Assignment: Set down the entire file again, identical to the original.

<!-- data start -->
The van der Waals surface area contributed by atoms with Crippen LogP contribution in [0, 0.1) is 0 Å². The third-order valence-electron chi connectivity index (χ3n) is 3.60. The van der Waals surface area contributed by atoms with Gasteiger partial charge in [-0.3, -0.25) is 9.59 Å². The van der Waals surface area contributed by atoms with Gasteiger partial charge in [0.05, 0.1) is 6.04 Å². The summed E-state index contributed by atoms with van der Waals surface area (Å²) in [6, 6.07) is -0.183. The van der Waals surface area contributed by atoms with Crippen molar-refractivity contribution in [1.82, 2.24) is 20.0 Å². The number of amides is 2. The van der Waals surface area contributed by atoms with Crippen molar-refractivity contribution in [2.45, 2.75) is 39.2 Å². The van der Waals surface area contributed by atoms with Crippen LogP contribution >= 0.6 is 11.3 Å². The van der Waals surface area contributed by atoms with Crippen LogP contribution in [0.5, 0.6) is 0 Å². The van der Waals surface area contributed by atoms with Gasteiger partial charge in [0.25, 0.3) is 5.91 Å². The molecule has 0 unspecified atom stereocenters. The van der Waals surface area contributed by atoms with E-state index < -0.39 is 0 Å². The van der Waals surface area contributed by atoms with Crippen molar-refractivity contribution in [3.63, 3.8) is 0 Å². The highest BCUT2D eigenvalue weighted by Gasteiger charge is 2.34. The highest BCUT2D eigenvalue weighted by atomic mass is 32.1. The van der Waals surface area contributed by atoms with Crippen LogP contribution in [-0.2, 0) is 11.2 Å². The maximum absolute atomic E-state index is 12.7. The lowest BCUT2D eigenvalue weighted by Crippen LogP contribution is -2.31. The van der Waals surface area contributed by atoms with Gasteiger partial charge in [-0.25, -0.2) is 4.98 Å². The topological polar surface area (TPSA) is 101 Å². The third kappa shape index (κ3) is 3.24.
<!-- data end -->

The van der Waals surface area contributed by atoms with Crippen LogP contribution in [0, 0.1) is 0 Å². The third-order valence-electron chi connectivity index (χ3n) is 3.60. The van der Waals surface area contributed by atoms with Gasteiger partial charge in [-0.3, -0.25) is 9.59 Å². The van der Waals surface area contributed by atoms with Gasteiger partial charge in [0.05, 0.1) is 6.04 Å². The summed E-state index contributed by atoms with van der Waals surface area (Å²) in [6, 6.07) is -0.183. The van der Waals surface area contributed by atoms with Crippen molar-refractivity contribution in [1.82, 2.24) is 20.0 Å². The number of amides is 2. The van der Waals surface area contributed by atoms with Crippen molar-refractivity contribution in [2.45, 2.75) is 39.2 Å². The van der Waals surface area contributed by atoms with Crippen LogP contribution >= 0.6 is 11.3 Å². The van der Waals surface area contributed by atoms with Crippen LogP contribution in [0.5, 0.6) is 0 Å². The van der Waals surface area contributed by atoms with Gasteiger partial charge in [0.25, 0.3) is 5.91 Å². The molecule has 0 unspecified atom stereocenters. The van der Waals surface area contributed by atoms with E-state index < -0.39 is 0 Å². The van der Waals surface area contributed by atoms with Crippen molar-refractivity contribution in [3.63, 3.8) is 0 Å². The highest BCUT2D eigenvalue weighted by Gasteiger charge is 2.34. The highest BCUT2D eigenvalue weighted by atomic mass is 32.1. The van der Waals surface area contributed by atoms with Crippen LogP contribution in [-0.2, 0) is 11.2 Å². The maximum absolute atomic E-state index is 12.7. The lowest BCUT2D eigenvalue weighted by Crippen LogP contribution is -2.31. The van der Waals surface area contributed by atoms with Gasteiger partial charge in [-0.25, -0.2) is 4.98 Å². The topological polar surface area (TPSA) is 101 Å². The third kappa shape index (κ3) is 3.24.